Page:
Burlington, Vermont was our final much-anticipated destination on our 2-week road trip. We had started our journey, 10 days prior, with an aspiration to try every beer and brewery along the way.  It only took about 3 days to remember that in truth we only drink about 2 pints of beer a month!  We took advantage of our time in Quebec drinking cider and ice wine to refresh our taste buds and ready our palates for Burlington’s breweries.  The bacon comes later.


Arriving in the early afternoon from Quebec City with a quick stop at Jean Talon Market in Montreal, Canada; we were thirsty.  Our conveniently located Airbnb had us within a few blocks of the pedestrian thoroughfare of Church Street Market.  We stumbled into Leunig’s which as well as being a bistro and one of the oldest establishments in Burlington, it also had a quite obvious marble-topped bar, our destination.  We sampled a couple local beers but I mostly spent the time quizzing the bartender about the availability and location of the most famously desired beer of the area called Heady Topper from The Alchemist Brewery.

Heady Topper

My quest took us to City Market Onion River Co-op.  They send us onward to another small grocery and then to a package store.  No one had it.  Sold out.  This did not make me happy.  Somehow, we ended back at Leunig’s and lo and behold, the guy next to us at the bar was drinking a can of it.  It was serendipitous that it was unavailable for large-scale purchase as after tasting our own can I pronounced that I didn’t like it!  I repeat “can” as it is clearly stated on the can that it is to be drunk from the can–pouring into a glass changes it and not for the better.  Funnily enough, we had organized our route, ending in Burlington, without having to pass back through Canada, specifically to be able to bring back cases of the stuff without the alcohol limitations at the border.  I remind you of the crazy book I read that started the whole beer tour idea from my blog post More to Maine than Moose.  Heady Topper was the feature of a large section of the book.  Like they say, “don’t believe everything you read”.

It had only taken 10 days (ha! ha!) for me to discover that I am actually a fan of West Coast (California) style beers.  New England beers lean towards a cloudier, more sour style of brewing.  My son who brews opines that cloudy is a sign of a lazy brewer.  Whatever the case, be it a regional taste or laziness, it didn’t stop us from having the fun of sampling.  The following are a few of the brews and breweries that we tried and liked:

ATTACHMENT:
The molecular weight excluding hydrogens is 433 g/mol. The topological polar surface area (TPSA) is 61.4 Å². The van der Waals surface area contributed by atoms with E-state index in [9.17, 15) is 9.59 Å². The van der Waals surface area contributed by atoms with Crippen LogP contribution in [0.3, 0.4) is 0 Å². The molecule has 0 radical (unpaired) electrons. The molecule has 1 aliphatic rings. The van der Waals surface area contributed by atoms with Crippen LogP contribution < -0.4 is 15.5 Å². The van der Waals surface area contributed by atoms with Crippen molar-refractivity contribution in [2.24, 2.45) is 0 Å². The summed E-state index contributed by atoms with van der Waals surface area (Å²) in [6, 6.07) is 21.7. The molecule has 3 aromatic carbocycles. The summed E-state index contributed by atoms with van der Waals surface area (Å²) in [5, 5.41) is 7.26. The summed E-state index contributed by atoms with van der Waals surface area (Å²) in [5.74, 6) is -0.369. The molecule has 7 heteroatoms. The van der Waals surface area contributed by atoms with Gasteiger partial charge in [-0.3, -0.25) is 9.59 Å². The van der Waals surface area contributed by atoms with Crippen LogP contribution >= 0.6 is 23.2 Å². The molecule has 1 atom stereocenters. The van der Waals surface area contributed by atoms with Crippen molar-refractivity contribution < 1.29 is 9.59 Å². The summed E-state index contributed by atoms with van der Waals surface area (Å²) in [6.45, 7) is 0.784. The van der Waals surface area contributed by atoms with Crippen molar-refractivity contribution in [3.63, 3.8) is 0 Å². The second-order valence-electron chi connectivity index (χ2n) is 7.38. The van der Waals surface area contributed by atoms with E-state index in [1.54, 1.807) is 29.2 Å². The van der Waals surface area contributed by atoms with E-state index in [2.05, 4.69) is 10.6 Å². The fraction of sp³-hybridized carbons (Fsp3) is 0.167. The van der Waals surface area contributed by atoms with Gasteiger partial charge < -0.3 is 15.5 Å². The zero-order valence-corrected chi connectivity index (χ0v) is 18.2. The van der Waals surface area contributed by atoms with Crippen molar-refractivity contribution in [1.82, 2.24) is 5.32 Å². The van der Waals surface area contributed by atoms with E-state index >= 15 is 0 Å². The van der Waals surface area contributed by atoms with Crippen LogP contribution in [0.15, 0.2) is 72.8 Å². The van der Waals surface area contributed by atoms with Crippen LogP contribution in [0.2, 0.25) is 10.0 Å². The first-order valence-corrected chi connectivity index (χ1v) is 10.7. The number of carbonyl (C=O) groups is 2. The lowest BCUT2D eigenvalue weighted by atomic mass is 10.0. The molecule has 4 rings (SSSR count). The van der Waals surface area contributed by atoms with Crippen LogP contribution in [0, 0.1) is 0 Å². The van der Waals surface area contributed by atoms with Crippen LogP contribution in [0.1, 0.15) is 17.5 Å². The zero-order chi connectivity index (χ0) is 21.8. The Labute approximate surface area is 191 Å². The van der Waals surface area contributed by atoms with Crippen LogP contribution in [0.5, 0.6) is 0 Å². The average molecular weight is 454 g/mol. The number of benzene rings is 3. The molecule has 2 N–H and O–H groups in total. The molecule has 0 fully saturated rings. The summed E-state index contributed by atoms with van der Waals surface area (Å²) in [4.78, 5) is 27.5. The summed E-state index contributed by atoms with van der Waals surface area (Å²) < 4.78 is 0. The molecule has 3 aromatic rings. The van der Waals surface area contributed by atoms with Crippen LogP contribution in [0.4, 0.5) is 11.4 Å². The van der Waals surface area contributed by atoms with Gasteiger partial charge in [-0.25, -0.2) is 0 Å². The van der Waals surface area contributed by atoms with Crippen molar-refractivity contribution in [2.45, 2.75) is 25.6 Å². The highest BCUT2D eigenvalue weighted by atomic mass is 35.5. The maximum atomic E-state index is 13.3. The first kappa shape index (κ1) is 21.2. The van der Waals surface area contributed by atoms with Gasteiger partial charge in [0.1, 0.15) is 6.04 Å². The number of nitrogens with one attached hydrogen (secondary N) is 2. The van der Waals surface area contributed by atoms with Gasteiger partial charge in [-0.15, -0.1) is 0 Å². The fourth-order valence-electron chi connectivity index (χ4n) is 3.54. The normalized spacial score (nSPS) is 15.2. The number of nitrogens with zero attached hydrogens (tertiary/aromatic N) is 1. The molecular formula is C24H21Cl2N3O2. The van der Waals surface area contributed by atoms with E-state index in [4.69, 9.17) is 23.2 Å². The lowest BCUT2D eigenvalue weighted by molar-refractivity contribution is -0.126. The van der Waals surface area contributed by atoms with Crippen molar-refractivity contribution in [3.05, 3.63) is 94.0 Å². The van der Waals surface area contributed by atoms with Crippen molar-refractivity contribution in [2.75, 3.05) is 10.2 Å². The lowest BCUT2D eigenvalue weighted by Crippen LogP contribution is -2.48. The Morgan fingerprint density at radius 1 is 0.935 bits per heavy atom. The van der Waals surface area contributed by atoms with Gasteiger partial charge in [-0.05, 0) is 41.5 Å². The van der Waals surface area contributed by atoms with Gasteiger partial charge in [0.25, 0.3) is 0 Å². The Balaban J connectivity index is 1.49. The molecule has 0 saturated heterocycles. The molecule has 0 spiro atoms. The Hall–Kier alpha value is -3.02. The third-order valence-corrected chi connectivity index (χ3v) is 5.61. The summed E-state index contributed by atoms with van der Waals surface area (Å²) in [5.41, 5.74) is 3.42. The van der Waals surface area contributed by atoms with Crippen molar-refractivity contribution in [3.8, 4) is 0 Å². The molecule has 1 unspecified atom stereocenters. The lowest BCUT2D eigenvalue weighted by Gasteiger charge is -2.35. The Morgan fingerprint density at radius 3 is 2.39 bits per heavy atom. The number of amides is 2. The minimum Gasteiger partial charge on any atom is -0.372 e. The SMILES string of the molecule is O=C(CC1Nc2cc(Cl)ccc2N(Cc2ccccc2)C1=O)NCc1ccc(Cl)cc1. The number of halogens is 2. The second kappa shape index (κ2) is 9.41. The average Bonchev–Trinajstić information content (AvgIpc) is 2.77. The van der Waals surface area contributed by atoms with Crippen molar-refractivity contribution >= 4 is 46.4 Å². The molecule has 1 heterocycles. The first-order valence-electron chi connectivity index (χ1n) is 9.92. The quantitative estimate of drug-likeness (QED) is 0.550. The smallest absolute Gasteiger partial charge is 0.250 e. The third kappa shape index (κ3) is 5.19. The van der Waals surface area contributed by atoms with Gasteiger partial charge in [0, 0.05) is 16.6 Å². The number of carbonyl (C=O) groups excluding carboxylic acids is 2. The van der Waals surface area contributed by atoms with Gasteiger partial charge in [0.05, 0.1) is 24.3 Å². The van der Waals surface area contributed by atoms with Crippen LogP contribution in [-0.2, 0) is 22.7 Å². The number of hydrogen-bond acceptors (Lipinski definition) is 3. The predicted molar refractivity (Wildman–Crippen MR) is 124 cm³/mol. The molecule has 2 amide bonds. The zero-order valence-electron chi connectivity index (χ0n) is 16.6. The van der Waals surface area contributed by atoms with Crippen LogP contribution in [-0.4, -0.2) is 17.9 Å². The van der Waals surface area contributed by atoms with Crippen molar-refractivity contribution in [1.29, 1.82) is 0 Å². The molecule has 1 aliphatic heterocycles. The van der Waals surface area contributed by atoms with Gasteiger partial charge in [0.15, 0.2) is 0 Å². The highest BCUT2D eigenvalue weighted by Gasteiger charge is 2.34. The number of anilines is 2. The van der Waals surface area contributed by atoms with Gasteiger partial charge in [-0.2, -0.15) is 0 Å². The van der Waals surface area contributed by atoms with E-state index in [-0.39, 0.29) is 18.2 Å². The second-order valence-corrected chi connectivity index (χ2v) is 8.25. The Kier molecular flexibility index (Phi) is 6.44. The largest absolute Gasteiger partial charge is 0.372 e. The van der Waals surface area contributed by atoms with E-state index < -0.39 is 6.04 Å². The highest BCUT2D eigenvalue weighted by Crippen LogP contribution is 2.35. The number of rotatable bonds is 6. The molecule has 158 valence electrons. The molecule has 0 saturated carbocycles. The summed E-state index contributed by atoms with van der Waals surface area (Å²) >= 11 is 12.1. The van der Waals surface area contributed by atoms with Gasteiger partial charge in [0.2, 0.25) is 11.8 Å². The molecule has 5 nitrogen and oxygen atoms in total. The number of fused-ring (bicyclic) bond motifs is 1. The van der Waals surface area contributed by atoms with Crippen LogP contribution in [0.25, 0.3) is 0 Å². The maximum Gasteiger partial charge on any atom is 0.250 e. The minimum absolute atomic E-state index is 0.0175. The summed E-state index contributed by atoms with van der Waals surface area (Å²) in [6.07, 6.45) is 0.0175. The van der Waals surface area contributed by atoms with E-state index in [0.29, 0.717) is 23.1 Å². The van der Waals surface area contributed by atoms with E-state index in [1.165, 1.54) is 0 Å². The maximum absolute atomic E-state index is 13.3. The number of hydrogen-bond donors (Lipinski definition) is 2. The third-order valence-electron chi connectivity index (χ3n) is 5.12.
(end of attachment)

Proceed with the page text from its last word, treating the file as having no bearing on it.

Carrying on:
Foam Brewers

Sip of Sunshine


This tasty brew, probably our favorite, was enjoyed overlooking the millstream in Middlebury, famous to me as the location of my first IPA many years ago while doing an Immersion Portuguese course at Middlebury College.


Bernie Weisse (gotta love the name whether commiserating or celebrating) at Zero Gravity Brewery

Our informative bartender at Leunig’s reminded us of the Burlington Farmers Market, also walking distance from our Airbnb.  If I haven’t mentioned it before, markets are my favorite places, indeed, more than breweries in case you were thinking that!  The market coincided nicely with the end of our trip and my “saudade” for the Hammock.  Saudade is a Portuguese word most easily translated to “longing”.  Easily doesn’t necessarily mean all encompassing but it works in this situation.  Enough of the road, I was ready to get back to my own kitchens both indoor and outdoor.  The market held more than enough inspiration.  I might even dust off my old guitar.

Burlington, Vermont Farmers Market

I had already bought black currant liqueur in Quebec so it wasn’t a challenge to have a Kir Royale when we got back.  It has rained a little too frequently during our Hammock summer evenings for me to bake in our wood-fired pizza oven but those rainy hours were perfect for making Maple Cutout Cookies and finally getting to that bacon I mentioned at the beginning of this post.  I guess I should let you know that there is Maple Syrup in the curing of the belly pork for my bacon recipe.  I wish that I could say I have been practicing my guitar chords, but not yet.  Hey, a girl has to put in a few hours of paid work now and then.

Maple Cutout Cookies